top of page

When Someone You Care About Lives With Domestic Violence

It is difficult to watch someone you care about struggling in an abusive relationship. It is even harder watching them leave and return to their partner, time and time again. You might feel frustrated, angry, or like giving up on your friend or family member. You might also feel clueless about the best way to help.

Don’t let fear of saying the wrong thing prevent you from reaching out. Victims need and deserve nonjudgmental support but often feel afraid or too ashamed to ask for help. They feel lonely, depressed, confused, isolated, and frequently blame themselves for the abuse. Sometimes just reaching out and letting them know you care and are there for them can provide tremendous relief. Waiting for the perfect words can prevent us from seizing the opportunity to change a life.

Domestic violence is an extremely complex issue. In essence, it evolves from the need for power and control over someone else. Abusers feel entitled to gain and maintain power and control by breaking down the victim’s self-esteem and sense of self-worth.

Your loved one likely believes they have little control over their lives. Their abusive partner is constantly taking away their right to make their own choices and have their own thoughts and feelings.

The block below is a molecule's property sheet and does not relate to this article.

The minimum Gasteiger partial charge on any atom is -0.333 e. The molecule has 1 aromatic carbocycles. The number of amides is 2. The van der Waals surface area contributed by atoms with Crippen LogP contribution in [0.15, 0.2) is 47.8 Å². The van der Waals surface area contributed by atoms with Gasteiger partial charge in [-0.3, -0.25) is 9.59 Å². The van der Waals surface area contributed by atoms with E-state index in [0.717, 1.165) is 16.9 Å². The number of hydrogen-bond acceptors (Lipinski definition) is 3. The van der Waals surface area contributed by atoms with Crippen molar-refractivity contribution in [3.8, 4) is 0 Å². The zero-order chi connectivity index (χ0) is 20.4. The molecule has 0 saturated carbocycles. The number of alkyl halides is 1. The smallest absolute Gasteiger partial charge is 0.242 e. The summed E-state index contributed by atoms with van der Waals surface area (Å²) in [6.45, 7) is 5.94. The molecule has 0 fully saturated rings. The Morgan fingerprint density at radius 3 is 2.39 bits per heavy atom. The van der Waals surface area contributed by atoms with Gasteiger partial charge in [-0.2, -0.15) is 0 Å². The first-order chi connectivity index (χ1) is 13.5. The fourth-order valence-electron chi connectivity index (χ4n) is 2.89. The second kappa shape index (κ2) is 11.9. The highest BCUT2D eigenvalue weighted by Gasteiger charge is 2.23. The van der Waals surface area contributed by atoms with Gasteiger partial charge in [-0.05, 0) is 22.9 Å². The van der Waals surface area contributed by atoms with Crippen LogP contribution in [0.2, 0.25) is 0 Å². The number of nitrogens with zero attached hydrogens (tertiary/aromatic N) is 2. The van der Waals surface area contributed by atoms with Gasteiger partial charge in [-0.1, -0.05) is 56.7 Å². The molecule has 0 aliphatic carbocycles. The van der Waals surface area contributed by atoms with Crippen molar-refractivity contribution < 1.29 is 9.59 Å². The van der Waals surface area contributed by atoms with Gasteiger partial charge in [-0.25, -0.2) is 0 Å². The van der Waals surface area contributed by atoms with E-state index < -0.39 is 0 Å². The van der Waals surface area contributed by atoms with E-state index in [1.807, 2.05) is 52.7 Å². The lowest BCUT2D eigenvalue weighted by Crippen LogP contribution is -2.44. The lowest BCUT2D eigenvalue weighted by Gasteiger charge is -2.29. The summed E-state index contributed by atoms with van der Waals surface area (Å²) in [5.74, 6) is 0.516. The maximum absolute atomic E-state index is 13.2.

Offer them information, resources, choices, and support. Let them know that you trust them to know what’s best for them and their children. This will place power back in their hands.

You may feel a natural impulse to try to “rescue” someone you care about from domestic violence. However, the person being abused needs to make the ultimate decision of whether (and when) to leave and get help.

It is normal for victims to leave and return to an abusive partner seven or more times before leaving for good. Keeping this in mind will help ensure you support them no matter what their decision and continue to provide them with a loving and safe friendship.

It can be tough to support a person’s decision to return or stay with their abusive partner, but avoid giving advice or telling them what you would do. Remember, if a person does not leave on their own terms when they are ready, they are more likely to return to their abusive partner. As frustrating as this may be, someone in a position to support a survivor can play a crucial role in empowering them to stay safe or even leave for good.


How to approach the conversation

  • Approach the other person at a time and place that is safe and confidential.

  • Start by expressing concern (i.e., “I am concerned someone may be hurting you, and I am worried about your safety.”)

  • Take the time to listen and believe what they say.

  • Tell them the abuse is not their fault.

  • Communicate that you care about them, and they do not deserve to be hurt.

  • Let them know they are not alone, and you are there to help.

  • Offer to help them contact The Friendship Center. Tell them our services are free, confidential, and available 24/7.


bottom of page